Wednesday in Windsor
Wednesday took me down to Windsor to work current BABS silver medallists, The Royal Harmonics. I have arranged for them several times in recent years, but this was the first time we had made music together in person - indeed, it was also the first time I heard two of my arrangements sung live.
Part of the evening's agenda was to work on the most recent of my arrangements they had commissioned, and it was at that perfect point in the rehearsal process to coach where the singers were secure enough on it not to be wasting mental effort on memory tasks, but still fresh enough on it to be very flexible in adapting their performance.
An interesting feature of the chorus's rehearsal regime is that for the portions of the rehearsal that involved detailed work, only those singers who had already passed their voice test on that particular song remained on the risers to work on it; those who had not sat out and listened. This is a simple but striking way to use the public powers of social validation in service of the more private processes of individual development . It also means that singers whose primary need is to wrap their brains around music content get to do so rather than floundering through half-remembered passages on the risers - I noted that many of those who stood down for the song were following the music and/or taking notes on the coaching session.
I have written before about how approaching a song through global or holistic ideas in the first instance sorts out all sorts on specific details much faster than it would take to try and work through each detail in turn. In this case it was identifying the rhythmic feel of the song that worked the magic. The song has a distinct Latin feel, which brings with a particular way of carrying your body weight. It stands tall, but is also light on its feet; the song's energy comes from the hips.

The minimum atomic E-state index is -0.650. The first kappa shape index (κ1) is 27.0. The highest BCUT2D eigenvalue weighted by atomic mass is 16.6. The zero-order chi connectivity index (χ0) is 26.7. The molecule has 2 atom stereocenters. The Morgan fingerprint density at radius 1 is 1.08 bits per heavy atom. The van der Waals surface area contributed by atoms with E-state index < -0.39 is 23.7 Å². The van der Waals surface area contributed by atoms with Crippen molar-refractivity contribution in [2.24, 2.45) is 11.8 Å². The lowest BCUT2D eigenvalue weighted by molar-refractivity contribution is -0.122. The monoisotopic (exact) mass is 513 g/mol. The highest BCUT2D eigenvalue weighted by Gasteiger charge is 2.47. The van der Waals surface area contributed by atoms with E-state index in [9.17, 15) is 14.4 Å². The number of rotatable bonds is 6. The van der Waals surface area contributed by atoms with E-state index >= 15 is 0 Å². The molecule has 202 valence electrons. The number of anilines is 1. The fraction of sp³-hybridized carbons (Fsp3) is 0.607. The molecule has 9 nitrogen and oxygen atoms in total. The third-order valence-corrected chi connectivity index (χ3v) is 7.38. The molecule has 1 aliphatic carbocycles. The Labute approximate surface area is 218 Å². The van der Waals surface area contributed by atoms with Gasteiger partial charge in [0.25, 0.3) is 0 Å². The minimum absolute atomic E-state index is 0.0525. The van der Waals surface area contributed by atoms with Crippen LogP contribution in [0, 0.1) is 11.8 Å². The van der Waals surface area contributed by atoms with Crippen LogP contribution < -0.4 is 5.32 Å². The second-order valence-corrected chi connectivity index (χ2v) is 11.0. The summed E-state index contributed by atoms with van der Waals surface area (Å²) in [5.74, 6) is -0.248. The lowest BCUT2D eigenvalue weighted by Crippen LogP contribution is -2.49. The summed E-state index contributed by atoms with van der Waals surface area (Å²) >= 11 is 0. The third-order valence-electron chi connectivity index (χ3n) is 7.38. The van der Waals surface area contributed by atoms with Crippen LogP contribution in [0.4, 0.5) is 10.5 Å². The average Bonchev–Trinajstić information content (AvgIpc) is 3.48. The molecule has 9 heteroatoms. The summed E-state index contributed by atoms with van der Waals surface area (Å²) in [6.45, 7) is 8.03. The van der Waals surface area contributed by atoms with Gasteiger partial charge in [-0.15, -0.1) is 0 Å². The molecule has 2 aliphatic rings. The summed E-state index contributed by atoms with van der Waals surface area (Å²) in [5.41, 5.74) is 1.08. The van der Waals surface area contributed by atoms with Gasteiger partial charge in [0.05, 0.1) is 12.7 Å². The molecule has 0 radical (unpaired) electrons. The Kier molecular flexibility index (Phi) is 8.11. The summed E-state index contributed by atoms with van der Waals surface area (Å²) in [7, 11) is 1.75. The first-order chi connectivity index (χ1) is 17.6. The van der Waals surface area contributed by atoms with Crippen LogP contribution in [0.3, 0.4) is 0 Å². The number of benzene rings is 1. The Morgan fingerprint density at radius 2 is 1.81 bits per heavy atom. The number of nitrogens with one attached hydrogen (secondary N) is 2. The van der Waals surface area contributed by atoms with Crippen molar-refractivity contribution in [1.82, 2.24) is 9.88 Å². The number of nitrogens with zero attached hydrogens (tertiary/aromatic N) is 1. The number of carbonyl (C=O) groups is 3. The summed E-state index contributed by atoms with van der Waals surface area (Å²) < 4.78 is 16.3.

It is no surprise when bringing a rhythmic character into focus significantly sharpens up the synchronisation with which it is sung: the main purpose of the exercise is to improve ensemble by having everyone sing to the same mental image via a unified approach to embodying the music. It is a pleasing side-effect of the process that you also get a better match of vocal colour across the chorus: by the same token, a shared imaginative and postural world promotes a shared approach to vocal production. When you also hear the vowels matching more closely: well, that's just magic.
Later on, we found the musical element of melody offering us similar rewards in the Queen song 'Love of My Life'. The arrangement gave the harmony parts a lot of sustained 'oo' passages to support the leads' tune, and we explored how singing these background lines a greater sense of melodic purpose and flow gave a lot more support to the foreground line.
It also significantly intensified the emotional impact of the music. The lyrics of the song proclaim an enduring, overwhelming love, and the believablity of their message lies in the extent to which the musical flow models that emotional outpouring with a sense of melodic outpouring. The degree to which the listener hears fidelity of heart in the performance is directly proportional to the degree to which the singers offer a sustained melodic flow.